Called the Fire Department for clarification (6/06). They said the customer needs to get a Fire Hydrant permit from the City and pay for it. Once they have a permit, the Fire Department will provide water. From Council minutes 7/3/96 - no water will be used to fill swimming pools until it runs through a meter, but if the water is removed for fire protection, it will be refilled without charge. This will be coordinated with the Director of Public Works. Prior to that: Per Council minutes dated 6/16/82, "Fire Chief...drew up a form to be signed by the citizen and the fire department allowing a pool to be filled on a one-time basis, at no charge, in exchange for use as an emergency reservoir...there should be no fee because it was in everyone's best interest to have these pools available for emergency water supplies."
When people call regarding a pressure regulator problem, apparently there are a couple of pressure release valves. There is one on the meter, and one recent call stated they had replaced the one on the water heater several times. Although the City initially puts the one on the meter in, it is on the customer's side of the meter and up to them to replace it. They can get the part from any hardware store.
- If customer complains about rusty water and air in lines, have them turn on an outside faucet to allow the lines to clear.
When customer turned on water there was a sewer smell. It could be the pea traps are dry. Run water down all the pipes and the smell should go away.
Snow Load is 25 lbs per square foot. Wind MPH = 90; exposure is average "B"; seismic zone = D3; FEMA Flood Zone C - Community Panel 530289 0001A/Effective 6/1/81. Frost level - There must be 6 inches of soil over the top of the footing.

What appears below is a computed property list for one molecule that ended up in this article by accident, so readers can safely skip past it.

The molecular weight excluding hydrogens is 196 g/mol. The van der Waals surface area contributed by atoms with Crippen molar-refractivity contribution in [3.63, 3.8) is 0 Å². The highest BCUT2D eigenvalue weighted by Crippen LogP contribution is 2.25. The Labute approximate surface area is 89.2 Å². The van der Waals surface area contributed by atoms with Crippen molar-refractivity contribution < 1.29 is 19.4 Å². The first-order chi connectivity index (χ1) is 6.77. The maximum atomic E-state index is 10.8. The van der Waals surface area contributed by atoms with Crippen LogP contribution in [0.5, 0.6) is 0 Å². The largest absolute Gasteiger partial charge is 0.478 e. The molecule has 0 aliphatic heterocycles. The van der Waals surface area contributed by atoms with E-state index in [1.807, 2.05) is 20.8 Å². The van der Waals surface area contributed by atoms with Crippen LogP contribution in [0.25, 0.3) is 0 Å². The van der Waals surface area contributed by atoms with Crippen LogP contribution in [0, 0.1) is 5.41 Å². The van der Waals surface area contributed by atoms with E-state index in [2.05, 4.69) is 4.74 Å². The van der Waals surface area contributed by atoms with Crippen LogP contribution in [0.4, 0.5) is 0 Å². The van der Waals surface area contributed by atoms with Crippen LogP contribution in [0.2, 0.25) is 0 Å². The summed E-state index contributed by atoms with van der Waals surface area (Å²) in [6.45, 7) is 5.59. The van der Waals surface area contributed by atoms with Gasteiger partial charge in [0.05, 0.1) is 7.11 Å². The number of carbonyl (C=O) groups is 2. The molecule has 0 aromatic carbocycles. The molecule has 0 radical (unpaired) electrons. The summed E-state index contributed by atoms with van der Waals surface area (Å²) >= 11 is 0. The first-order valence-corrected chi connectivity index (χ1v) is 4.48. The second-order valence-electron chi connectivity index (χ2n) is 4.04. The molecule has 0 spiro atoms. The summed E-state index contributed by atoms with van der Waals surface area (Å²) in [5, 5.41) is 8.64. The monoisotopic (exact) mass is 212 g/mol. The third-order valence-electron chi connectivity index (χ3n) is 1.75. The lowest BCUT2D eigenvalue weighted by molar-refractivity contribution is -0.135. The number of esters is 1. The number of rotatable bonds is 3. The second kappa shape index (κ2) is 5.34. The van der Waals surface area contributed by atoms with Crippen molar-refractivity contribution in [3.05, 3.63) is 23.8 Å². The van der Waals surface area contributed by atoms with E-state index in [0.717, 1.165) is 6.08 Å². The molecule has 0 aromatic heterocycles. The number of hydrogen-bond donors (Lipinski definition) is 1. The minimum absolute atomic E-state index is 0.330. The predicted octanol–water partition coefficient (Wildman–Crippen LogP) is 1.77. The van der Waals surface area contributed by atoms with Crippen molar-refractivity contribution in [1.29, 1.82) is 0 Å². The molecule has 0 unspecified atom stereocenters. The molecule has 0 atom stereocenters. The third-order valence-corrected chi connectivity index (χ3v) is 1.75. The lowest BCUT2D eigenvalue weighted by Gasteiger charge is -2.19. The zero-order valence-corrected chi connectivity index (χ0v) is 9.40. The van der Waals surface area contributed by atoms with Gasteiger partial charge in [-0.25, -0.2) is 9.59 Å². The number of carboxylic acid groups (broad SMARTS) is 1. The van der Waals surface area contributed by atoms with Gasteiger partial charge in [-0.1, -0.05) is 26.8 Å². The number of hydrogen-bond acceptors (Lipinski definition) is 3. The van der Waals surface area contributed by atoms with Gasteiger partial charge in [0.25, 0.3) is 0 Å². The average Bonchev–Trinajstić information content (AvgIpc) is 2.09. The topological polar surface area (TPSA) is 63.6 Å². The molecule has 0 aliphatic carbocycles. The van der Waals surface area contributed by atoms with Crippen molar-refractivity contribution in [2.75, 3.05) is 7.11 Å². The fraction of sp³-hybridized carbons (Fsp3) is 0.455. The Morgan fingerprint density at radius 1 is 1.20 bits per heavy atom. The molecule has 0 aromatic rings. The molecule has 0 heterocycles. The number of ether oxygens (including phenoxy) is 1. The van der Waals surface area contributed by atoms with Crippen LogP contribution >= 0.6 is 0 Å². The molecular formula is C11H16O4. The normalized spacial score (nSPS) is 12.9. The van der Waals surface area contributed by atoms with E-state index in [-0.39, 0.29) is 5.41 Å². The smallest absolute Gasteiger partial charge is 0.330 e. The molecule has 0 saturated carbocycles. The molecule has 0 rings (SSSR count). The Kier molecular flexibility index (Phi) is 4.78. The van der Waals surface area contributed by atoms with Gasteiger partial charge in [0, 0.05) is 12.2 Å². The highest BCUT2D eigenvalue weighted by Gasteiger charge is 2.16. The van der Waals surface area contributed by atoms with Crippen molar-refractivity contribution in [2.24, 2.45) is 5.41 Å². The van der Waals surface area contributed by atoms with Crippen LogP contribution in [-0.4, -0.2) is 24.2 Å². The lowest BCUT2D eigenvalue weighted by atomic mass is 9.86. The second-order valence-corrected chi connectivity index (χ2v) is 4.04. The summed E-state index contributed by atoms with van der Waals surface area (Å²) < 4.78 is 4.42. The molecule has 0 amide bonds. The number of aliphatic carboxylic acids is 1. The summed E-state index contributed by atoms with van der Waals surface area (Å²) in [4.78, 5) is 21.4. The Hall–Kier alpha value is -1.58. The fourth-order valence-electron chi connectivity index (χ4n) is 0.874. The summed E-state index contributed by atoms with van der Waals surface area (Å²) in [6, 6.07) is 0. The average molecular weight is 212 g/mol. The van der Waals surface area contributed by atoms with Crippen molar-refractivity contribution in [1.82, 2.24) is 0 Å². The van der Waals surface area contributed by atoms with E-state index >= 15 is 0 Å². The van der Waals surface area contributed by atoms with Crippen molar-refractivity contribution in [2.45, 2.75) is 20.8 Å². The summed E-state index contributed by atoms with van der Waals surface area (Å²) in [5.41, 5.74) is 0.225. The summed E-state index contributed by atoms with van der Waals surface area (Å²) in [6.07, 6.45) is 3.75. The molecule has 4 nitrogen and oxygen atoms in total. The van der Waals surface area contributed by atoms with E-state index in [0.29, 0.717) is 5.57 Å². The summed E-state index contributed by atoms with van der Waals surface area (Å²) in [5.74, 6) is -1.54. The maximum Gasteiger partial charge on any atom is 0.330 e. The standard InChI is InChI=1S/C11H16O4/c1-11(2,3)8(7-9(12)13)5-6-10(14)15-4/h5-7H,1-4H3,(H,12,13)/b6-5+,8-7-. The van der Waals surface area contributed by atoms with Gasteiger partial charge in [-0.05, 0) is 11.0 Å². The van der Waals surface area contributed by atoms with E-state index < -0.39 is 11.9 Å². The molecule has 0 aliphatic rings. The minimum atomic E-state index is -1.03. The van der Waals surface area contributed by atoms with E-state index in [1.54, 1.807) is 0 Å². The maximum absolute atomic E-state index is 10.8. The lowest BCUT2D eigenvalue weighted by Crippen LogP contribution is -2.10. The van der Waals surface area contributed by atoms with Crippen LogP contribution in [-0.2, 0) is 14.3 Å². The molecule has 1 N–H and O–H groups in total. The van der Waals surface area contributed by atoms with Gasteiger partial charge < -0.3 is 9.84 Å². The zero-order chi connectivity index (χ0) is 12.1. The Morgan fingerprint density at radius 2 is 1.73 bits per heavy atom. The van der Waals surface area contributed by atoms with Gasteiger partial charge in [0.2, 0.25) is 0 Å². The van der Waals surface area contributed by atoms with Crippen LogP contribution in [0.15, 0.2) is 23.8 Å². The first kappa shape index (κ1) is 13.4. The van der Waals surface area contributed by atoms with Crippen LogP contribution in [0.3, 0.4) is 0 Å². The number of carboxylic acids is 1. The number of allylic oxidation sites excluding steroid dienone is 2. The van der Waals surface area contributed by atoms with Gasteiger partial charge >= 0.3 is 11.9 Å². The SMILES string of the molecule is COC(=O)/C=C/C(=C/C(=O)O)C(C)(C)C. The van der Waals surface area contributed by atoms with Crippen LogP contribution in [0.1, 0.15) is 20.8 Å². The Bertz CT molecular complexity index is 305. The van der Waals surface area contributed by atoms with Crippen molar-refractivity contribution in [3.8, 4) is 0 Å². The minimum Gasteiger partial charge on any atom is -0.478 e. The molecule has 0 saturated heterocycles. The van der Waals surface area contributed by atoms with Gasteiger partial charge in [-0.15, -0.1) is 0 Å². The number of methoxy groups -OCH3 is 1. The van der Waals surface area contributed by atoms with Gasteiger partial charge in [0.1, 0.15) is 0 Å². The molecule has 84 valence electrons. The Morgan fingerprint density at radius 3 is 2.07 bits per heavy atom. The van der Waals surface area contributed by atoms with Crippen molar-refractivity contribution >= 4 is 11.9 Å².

Got a call from a customer on Taylor Road. She said her STEP system was cleaned out last week and now a red light is on. Public Works said this is a low-level light. The tanks are 1200-1500 gal - so it will take awhile for the light to go out.
Sometimes after a line has broken and the City needs to shut off water there will be air in the lines. One way the customer can see if this is the problem is to fill a glass with water and let it set. If the "stuff" settles to the bottom it is air in the line and the customer needs to run the water to clear it up.
Faucets left on can run 5-15 gallons a minute. If it ran an hour at 15 gallons a minute, it could run about an hour and equal 100 cubic feet. Outside hoses could probably run up to 15 gallons a minute maximum.
Are set to handle 15-20 gallons a minute. Normal install is 5/8" x 3/4" meters. Homes over 3400 square feet will require 3/4" x 3/4"
- Kalama has very soft water - 18-25 (see Consumer Confidence Report).
Cloudy water is the result of air in the line - probably just after a repair of a line. (That=s why customers are advised to keep their cold water open a little when they know a repair is going to be made.) The air displaces water in the line and will settle in some areas of the line. It eventually goes away. The test is to take a glass of water and set it on the counter. Within 30 seconds it should clear up.